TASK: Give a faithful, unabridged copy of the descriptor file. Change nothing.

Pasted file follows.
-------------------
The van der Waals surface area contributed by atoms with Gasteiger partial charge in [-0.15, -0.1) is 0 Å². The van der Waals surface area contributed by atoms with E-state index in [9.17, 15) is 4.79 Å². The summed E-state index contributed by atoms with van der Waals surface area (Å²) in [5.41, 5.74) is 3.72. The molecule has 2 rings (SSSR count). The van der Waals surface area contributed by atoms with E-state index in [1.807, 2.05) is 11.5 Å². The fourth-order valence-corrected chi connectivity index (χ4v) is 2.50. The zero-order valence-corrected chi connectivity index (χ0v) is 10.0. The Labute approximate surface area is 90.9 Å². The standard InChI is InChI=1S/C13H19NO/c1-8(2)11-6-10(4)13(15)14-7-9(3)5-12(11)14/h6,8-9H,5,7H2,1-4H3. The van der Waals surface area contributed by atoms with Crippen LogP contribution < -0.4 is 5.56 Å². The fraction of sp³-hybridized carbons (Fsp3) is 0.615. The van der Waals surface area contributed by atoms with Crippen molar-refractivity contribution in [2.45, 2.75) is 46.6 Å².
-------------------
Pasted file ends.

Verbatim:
The van der Waals surface area contributed by atoms with Gasteiger partial charge in [-0.15, -0.1) is 0 Å². The van der Waals surface area contributed by atoms with E-state index in [9.17, 15) is 4.79 Å². The summed E-state index contributed by atoms with van der Waals surface area (Å²) in [5.41, 5.74) is 3.72. The molecule has 2 rings (SSSR count). The van der Waals surface area contributed by atoms with E-state index in [1.807, 2.05) is 11.5 Å². The fourth-order valence-corrected chi connectivity index (χ4v) is 2.50. The zero-order valence-corrected chi connectivity index (χ0v) is 10.0. The Labute approximate surface area is 90.9 Å². The standard InChI is InChI=1S/C13H19NO/c1-8(2)11-6-10(4)13(15)14-7-9(3)5-12(11)14/h6,8-9H,5,7H2,1-4H3. The van der Waals surface area contributed by atoms with Crippen LogP contribution < -0.4 is 5.56 Å². The fraction of sp³-hybridized carbons (Fsp3) is 0.615. The van der Waals surface area contributed by atoms with Crippen molar-refractivity contribution in [2.45, 2.75) is 46.6 Å².